If, like mine, your wider family has a liking for board games when the crowds gather over holiday periods, you may also be familiar with the process of someone trying to read out the instructions in a way that everyone playing the game understands.

I never volunteer for that task!

As the game progresses, the instructions are referred to over and over; challenges are made; questions asked; and eventually a winner emerges!

I have to say that over the holiday period recently, I experienced this process innumerable times.  And instructions for board games cannot always be relied on to be completely clear in my experience!

“Have the writers of this set of instructions actually ever played this game!!?”

I think it can often feel like that with therapeutic theory.  The tutors, authors of books, supervisors, offer up sets of “instructions”, as it were, to a particular theory and then ask you to “play the game” by working in that particular approach using those skills and techniques.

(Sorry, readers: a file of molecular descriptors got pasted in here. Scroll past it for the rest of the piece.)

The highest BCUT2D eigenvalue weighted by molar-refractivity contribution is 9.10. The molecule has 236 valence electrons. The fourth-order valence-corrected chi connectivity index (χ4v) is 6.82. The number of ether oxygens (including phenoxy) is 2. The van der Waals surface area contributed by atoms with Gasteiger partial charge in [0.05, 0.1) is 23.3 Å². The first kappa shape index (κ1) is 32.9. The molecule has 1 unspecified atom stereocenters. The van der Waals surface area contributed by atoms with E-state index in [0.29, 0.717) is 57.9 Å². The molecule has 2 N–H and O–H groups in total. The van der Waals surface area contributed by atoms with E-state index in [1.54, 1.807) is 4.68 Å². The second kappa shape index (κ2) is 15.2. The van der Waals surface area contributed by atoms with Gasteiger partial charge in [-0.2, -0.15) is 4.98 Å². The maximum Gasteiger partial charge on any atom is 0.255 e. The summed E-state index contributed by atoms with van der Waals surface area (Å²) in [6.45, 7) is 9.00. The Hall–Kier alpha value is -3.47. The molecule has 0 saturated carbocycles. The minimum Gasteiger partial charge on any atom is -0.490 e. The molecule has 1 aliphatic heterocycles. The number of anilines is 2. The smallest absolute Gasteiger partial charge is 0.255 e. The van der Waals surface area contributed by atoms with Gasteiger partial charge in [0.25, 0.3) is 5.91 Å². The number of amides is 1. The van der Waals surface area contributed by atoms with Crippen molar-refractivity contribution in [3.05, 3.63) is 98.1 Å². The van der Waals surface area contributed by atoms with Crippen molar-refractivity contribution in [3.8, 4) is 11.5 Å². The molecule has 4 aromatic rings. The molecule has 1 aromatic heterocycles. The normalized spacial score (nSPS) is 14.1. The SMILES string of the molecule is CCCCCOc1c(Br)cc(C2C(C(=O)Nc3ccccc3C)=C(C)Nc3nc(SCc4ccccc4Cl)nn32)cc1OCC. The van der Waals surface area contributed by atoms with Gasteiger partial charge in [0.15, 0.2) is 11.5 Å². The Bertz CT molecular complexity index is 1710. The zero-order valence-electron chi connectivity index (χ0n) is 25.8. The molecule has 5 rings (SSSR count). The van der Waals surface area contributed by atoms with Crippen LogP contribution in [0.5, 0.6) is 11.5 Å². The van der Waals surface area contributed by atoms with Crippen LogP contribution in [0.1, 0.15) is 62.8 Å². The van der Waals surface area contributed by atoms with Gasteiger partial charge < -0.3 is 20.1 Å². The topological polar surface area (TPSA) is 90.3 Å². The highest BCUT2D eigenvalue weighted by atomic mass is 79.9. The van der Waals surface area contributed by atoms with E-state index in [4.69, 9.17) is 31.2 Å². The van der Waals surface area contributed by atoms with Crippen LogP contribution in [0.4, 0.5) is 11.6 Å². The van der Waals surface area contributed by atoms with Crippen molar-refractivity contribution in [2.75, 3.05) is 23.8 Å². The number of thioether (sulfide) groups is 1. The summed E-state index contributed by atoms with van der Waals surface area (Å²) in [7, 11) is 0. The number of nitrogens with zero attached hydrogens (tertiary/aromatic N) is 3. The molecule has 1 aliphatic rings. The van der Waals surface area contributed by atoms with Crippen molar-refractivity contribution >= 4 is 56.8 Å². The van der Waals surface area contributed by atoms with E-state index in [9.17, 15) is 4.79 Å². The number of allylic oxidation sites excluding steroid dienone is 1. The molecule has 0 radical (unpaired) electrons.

When I was a student, I generally found myself forgetting much of that information after about the first sentence of conversation with a client.

So the session progresses with a mix of half-remembered “instructions” and instincts, human responses, thoughts and feelings.

Of course, in a board game, the instructions do matter or else there’s a piece left over; or someone misses their turn; or everyone is at a total loss because a vital element has been overlooked.

So how much of the “instructions” matter in a therapy session?  Well, I would suggest that some are perhaps more important than others.....and finding your own balance with that is an essential part of the process.

Of course, writing a case study or assignment might require you to demonstrate a good knowledge of the instructions.  And a good foundation of knowledge will allow you to create, adapt and weave your own process with the work.

But remember that whereas with a board game, everyone really has to play by the same instructions, in therapy, there are a lot of different “instruction manuals”.  But even if there are 30 therapists all trained in the same approach in the room with you right now, each of those therapists would maintain the basic instructions but also do it in their own way so that there would be 30 variations on a theme.

But, of course, you can only ever do it in your own way, if first you “read the instructions carefully” before starting.